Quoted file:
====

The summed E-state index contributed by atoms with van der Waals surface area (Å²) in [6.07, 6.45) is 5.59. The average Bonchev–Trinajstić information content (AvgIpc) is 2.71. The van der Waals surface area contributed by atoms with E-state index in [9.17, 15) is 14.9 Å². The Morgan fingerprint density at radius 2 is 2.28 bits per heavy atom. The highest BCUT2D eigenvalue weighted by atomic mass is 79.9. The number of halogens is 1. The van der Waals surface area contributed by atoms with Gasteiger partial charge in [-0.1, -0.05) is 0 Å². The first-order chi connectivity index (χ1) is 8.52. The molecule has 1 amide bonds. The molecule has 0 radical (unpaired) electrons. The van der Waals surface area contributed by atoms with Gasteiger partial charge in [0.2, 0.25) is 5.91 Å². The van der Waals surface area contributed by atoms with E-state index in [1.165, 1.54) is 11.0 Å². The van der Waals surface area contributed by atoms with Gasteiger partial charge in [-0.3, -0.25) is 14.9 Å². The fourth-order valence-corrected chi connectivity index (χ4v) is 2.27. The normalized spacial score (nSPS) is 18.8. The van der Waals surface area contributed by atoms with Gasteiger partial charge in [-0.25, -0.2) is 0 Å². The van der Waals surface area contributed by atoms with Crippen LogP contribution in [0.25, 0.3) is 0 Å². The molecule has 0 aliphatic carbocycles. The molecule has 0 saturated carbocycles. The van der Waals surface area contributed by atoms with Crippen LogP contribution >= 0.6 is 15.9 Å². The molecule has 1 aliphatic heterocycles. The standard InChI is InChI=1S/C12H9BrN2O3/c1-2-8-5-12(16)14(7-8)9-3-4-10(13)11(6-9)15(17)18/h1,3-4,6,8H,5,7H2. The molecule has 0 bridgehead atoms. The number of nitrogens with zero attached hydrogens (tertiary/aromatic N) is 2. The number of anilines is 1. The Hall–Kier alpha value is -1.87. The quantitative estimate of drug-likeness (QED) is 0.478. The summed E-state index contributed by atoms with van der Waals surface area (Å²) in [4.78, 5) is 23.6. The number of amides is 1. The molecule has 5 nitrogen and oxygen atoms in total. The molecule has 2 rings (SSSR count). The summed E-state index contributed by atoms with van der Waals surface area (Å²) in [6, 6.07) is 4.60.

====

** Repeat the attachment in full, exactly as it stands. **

The summed E-state index contributed by atoms with van der Waals surface area (Å²) in [6.07, 6.45) is 5.59. The average Bonchev–Trinajstić information content (AvgIpc) is 2.71. The van der Waals surface area contributed by atoms with E-state index in [9.17, 15) is 14.9 Å². The Morgan fingerprint density at radius 2 is 2.28 bits per heavy atom. The highest BCUT2D eigenvalue weighted by atomic mass is 79.9. The number of halogens is 1. The van der Waals surface area contributed by atoms with Gasteiger partial charge in [-0.1, -0.05) is 0 Å². The first-order chi connectivity index (χ1) is 8.52. The molecule has 1 amide bonds. The molecule has 0 radical (unpaired) electrons. The van der Waals surface area contributed by atoms with Gasteiger partial charge in [0.2, 0.25) is 5.91 Å². The van der Waals surface area contributed by atoms with E-state index in [1.165, 1.54) is 11.0 Å². The van der Waals surface area contributed by atoms with Gasteiger partial charge in [-0.3, -0.25) is 14.9 Å². The fourth-order valence-corrected chi connectivity index (χ4v) is 2.27. The normalized spacial score (nSPS) is 18.8. The van der Waals surface area contributed by atoms with Gasteiger partial charge in [-0.25, -0.2) is 0 Å². The van der Waals surface area contributed by atoms with Crippen LogP contribution in [0.25, 0.3) is 0 Å². The molecule has 0 aliphatic carbocycles. The molecule has 0 saturated carbocycles. The van der Waals surface area contributed by atoms with Crippen LogP contribution >= 0.6 is 15.9 Å². The molecule has 1 aliphatic heterocycles. The standard InChI is InChI=1S/C12H9BrN2O3/c1-2-8-5-12(16)14(7-8)9-3-4-10(13)11(6-9)15(17)18/h1,3-4,6,8H,5,7H2. The molecule has 0 bridgehead atoms. The number of nitrogens with zero attached hydrogens (tertiary/aromatic N) is 2. The number of anilines is 1. The Hall–Kier alpha value is -1.87. The quantitative estimate of drug-likeness (QED) is 0.478. The summed E-state index contributed by atoms with van der Waals surface area (Å²) in [4.78, 5) is 23.6. The number of amides is 1. The molecule has 5 nitrogen and oxygen atoms in total. The molecule has 2 rings (SSSR count). The summed E-state index contributed by atoms with van der Waals surface area (Å²) in [6, 6.07) is 4.60.